Stromgren then questioned the amount offered to the Moulins, saying at about $1,400 per acre, it was only $400 less an acre than that given for previously acquired farm ground in the project area. He said the price set precedence for land still to be purchased, saying he believed other owners would now want more for their land.

“I guarantee you if they let you farm the ground and let him keep the ground, and they give him $1,400, I’m sure going to want more than $1,800,” Stromgren said about other owners. “I think that the FAA is jumping out of bed before they got shoes to put on.”

Following Stromgren’s comments, Schoepflin offered, “I’ll go ahead and make a motion that we do not proceed with any buying up air rights until all the land acquisitions are done and finalized.”

With Robert questioning Godderz about how the proposed action would affect the contract with the FAA, Stromgren said, “Let’s just table this until we read the contract.”

After trying to determine the procedure of how Schoepflin could rescind his motion, he asked to rescind his motion and then made a motion to table the land acquisition for 30 days, which the council approved.

Osage City Council Member Becky Brewer requested that engineers overseeing the airport project be present at the first council meeting in November.

In other business during the Oct. 8 meeting, the council heard a request from members of the Osage County Fair Association to add showers in the community building during construction of additional restrooms as part of USD 420’s school bond project. With Stromgren saying he “thought it was still an open deal”, the council agreed to direct Jones to invite USD 420 Superintendent Troy Hutton to the next council meeting to discuss the addition of showers to the project.

“I think you need to call him up and tell him to wait until he comes to talk to us,” Stromgren said when someone said that restroom construction had already begun.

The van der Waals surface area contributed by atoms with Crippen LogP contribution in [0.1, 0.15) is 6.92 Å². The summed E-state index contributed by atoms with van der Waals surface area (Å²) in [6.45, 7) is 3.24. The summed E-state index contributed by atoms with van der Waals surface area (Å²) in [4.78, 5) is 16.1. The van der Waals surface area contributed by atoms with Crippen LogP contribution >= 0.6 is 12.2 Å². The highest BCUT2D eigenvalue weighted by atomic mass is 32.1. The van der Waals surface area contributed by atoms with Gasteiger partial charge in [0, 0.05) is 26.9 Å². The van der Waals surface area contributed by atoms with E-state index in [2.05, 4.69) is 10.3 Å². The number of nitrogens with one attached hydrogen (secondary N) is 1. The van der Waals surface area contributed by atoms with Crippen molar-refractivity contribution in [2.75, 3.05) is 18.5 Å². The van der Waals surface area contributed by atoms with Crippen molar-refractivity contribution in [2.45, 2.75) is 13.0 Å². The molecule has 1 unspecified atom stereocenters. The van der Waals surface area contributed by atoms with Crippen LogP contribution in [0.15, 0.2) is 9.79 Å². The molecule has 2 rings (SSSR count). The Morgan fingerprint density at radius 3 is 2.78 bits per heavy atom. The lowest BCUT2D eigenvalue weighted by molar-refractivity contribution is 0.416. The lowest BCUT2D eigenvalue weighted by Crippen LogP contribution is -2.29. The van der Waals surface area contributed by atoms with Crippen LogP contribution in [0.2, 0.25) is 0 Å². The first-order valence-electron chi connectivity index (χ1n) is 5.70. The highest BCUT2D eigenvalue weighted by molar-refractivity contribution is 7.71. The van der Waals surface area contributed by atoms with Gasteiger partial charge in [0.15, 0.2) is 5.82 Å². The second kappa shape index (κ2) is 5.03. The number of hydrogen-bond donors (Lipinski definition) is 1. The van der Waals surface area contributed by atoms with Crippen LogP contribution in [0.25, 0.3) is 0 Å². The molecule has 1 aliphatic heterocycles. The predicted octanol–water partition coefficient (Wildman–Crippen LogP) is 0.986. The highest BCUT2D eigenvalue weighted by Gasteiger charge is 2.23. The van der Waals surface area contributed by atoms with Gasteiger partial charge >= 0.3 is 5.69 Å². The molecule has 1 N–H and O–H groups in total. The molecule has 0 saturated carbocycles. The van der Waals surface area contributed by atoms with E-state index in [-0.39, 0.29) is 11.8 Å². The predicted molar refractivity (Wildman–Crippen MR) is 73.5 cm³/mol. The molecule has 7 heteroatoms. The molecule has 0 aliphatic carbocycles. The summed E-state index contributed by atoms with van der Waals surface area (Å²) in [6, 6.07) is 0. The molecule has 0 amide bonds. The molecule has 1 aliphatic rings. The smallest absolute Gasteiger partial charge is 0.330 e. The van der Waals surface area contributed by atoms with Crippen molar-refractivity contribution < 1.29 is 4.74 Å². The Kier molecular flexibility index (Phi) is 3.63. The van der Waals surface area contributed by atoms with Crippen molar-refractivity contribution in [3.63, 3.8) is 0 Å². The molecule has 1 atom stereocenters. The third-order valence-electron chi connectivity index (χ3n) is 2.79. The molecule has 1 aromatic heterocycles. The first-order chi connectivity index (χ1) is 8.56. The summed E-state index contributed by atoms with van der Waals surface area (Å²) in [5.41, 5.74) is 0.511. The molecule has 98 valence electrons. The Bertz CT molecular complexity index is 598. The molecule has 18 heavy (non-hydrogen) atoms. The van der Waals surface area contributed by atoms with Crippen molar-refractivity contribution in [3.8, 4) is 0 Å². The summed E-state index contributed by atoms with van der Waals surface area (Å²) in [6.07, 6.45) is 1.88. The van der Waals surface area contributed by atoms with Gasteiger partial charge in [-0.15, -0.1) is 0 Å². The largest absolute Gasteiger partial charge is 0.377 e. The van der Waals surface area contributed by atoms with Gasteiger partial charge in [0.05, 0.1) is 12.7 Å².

The council also heard from Bob Koopman, of PEC, the engineering firm working with the city on the ongoing rehabilitation project of the city lake dam. Koopman told the council the project had over ran its work schedule due to unforeseen complications and was expected to take at least 45 more days to complete. He said part of the delay was due to the concrete surface of the dam being found in worse condition than believed, which required further testing and removal of more concrete than planned.

Koopman’s request to extend his company’s engineering and inspection services contract for 45 days was met with questions from Schoepflin and Stromgren about the additional cost. Koopman estimated the fees would be about $1,000 a day when an inspector was on site. Stromgren noted that the city is required by law to have an inspector on site while the construction is ongoing. Koopman said he needed some type of commitment from the council to provide an inspector at the site. At Robert’s suggestion, and with Stromgren voting nay, the council agreed to extend PEC’s contract for two more weeks, or until the next council meeting.

The council also tabled an offer from the Thomas Nordling family to donate to the city a small tract of land at Fifth and Market streets. The council directed city staff to research conditions of the property.